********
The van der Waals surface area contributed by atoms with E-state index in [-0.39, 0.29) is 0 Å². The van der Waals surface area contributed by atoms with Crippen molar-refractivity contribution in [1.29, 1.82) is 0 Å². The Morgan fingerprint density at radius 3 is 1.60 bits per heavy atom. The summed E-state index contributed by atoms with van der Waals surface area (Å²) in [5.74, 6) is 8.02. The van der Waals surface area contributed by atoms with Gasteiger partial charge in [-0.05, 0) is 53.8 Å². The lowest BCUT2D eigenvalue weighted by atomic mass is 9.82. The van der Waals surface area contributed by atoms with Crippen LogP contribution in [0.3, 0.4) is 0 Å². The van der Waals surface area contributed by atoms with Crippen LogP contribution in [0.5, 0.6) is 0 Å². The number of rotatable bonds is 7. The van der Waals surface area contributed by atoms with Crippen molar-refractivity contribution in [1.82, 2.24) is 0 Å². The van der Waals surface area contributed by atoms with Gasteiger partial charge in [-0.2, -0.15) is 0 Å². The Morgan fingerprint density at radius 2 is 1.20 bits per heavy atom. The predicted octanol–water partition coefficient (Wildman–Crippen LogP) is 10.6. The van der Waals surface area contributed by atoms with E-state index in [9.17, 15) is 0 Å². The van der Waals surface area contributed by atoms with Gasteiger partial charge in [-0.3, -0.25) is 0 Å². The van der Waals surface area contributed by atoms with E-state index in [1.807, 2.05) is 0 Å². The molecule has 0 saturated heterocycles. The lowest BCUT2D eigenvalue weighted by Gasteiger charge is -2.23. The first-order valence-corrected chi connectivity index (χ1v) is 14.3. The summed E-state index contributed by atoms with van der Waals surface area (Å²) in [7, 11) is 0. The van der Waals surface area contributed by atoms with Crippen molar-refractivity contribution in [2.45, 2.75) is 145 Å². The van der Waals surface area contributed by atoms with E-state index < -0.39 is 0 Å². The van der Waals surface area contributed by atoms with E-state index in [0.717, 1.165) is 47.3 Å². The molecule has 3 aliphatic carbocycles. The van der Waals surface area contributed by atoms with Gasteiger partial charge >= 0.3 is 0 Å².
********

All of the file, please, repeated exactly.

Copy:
The van der Waals surface area contributed by atoms with E-state index in [-0.39, 0.29) is 0 Å². The van der Waals surface area contributed by atoms with Crippen molar-refractivity contribution in [1.29, 1.82) is 0 Å². The Morgan fingerprint density at radius 3 is 1.60 bits per heavy atom. The summed E-state index contributed by atoms with van der Waals surface area (Å²) in [5.74, 6) is 8.02. The van der Waals surface area contributed by atoms with Gasteiger partial charge in [-0.05, 0) is 53.8 Å². The lowest BCUT2D eigenvalue weighted by atomic mass is 9.82. The van der Waals surface area contributed by atoms with Crippen LogP contribution in [0.3, 0.4) is 0 Å². The van der Waals surface area contributed by atoms with Crippen LogP contribution in [0.5, 0.6) is 0 Å². The number of rotatable bonds is 7. The van der Waals surface area contributed by atoms with Crippen molar-refractivity contribution in [1.82, 2.24) is 0 Å². The van der Waals surface area contributed by atoms with Gasteiger partial charge in [-0.2, -0.15) is 0 Å². The Morgan fingerprint density at radius 2 is 1.20 bits per heavy atom. The predicted octanol–water partition coefficient (Wildman–Crippen LogP) is 10.6. The van der Waals surface area contributed by atoms with E-state index in [9.17, 15) is 0 Å². The van der Waals surface area contributed by atoms with Gasteiger partial charge in [-0.3, -0.25) is 0 Å². The van der Waals surface area contributed by atoms with E-state index in [1.807, 2.05) is 0 Å². The molecule has 0 saturated heterocycles. The lowest BCUT2D eigenvalue weighted by Gasteiger charge is -2.23. The first-order valence-corrected chi connectivity index (χ1v) is 14.3. The summed E-state index contributed by atoms with van der Waals surface area (Å²) in [7, 11) is 0. The van der Waals surface area contributed by atoms with Crippen molar-refractivity contribution in [2.45, 2.75) is 145 Å². The van der Waals surface area contributed by atoms with E-state index < -0.39 is 0 Å². The van der Waals surface area contributed by atoms with E-state index in [0.717, 1.165) is 47.3 Å². The molecule has 3 aliphatic carbocycles. The van der Waals surface area contributed by atoms with Gasteiger partial charge >= 0.3 is 0 Å².